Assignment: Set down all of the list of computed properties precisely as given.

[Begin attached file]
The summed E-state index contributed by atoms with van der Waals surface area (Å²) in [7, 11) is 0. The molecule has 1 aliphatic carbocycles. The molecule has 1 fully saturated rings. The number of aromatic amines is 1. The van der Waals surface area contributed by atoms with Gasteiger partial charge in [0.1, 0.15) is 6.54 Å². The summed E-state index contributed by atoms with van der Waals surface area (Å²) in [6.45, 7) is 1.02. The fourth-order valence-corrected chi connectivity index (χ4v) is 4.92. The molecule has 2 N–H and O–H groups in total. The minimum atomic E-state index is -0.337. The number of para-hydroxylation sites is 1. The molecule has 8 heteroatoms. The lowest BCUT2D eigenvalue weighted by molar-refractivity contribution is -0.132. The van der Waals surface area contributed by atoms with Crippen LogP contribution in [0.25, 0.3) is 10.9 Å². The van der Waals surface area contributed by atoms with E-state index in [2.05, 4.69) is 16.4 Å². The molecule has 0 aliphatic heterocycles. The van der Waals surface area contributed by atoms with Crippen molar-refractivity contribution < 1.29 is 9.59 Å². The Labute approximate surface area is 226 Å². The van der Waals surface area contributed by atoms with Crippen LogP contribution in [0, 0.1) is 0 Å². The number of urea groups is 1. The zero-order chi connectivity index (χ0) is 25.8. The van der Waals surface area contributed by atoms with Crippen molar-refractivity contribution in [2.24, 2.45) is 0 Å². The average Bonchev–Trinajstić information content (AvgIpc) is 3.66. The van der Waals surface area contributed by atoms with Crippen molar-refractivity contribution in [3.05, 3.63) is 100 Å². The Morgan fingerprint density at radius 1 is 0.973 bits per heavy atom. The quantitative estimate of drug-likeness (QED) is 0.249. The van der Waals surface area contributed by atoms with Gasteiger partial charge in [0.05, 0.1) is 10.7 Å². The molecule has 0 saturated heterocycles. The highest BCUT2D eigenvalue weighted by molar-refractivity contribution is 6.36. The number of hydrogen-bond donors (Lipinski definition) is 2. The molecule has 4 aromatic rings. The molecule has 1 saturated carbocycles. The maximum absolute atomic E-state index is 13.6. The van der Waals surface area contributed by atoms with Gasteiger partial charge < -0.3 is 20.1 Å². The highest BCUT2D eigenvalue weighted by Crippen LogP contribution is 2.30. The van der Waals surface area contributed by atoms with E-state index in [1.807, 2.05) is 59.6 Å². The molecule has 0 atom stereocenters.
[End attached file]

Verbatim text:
The summed E-state index contributed by atoms with van der Waals surface area (Å²) in [7, 11) is 0. The molecule has 1 aliphatic carbocycles. The molecule has 1 fully saturated rings. The number of aromatic amines is 1. The van der Waals surface area contributed by atoms with Gasteiger partial charge in [0.1, 0.15) is 6.54 Å². The summed E-state index contributed by atoms with van der Waals surface area (Å²) in [6.45, 7) is 1.02. The fourth-order valence-corrected chi connectivity index (χ4v) is 4.92. The molecule has 2 N–H and O–H groups in total. The minimum atomic E-state index is -0.337. The number of para-hydroxylation sites is 1. The molecule has 8 heteroatoms. The lowest BCUT2D eigenvalue weighted by molar-refractivity contribution is -0.132. The van der Waals surface area contributed by atoms with Crippen LogP contribution in [0.25, 0.3) is 10.9 Å². The van der Waals surface area contributed by atoms with E-state index in [2.05, 4.69) is 16.4 Å². The molecule has 0 aliphatic heterocycles. The van der Waals surface area contributed by atoms with Crippen molar-refractivity contribution < 1.29 is 9.59 Å². The Labute approximate surface area is 226 Å². The van der Waals surface area contributed by atoms with Crippen LogP contribution in [0, 0.1) is 0 Å². The number of urea groups is 1. The zero-order chi connectivity index (χ0) is 25.8. The van der Waals surface area contributed by atoms with Crippen molar-refractivity contribution in [2.24, 2.45) is 0 Å². The average Bonchev–Trinajstić information content (AvgIpc) is 3.66. The van der Waals surface area contributed by atoms with Crippen molar-refractivity contribution in [3.05, 3.63) is 100 Å². The Morgan fingerprint density at radius 1 is 0.973 bits per heavy atom. The quantitative estimate of drug-likeness (QED) is 0.249. The van der Waals surface area contributed by atoms with Gasteiger partial charge in [0.05, 0.1) is 10.7 Å². The molecule has 0 saturated heterocycles. The highest BCUT2D eigenvalue weighted by molar-refractivity contribution is 6.36. The number of hydrogen-bond donors (Lipinski definition) is 2. The molecule has 4 aromatic rings. The molecule has 1 saturated carbocycles. The maximum absolute atomic E-state index is 13.6. The van der Waals surface area contributed by atoms with Gasteiger partial charge < -0.3 is 20.1 Å². The highest BCUT2D eigenvalue weighted by Crippen LogP contribution is 2.30. The van der Waals surface area contributed by atoms with E-state index in [1.807, 2.05) is 59.6 Å². The molecule has 0 atom stereocenters.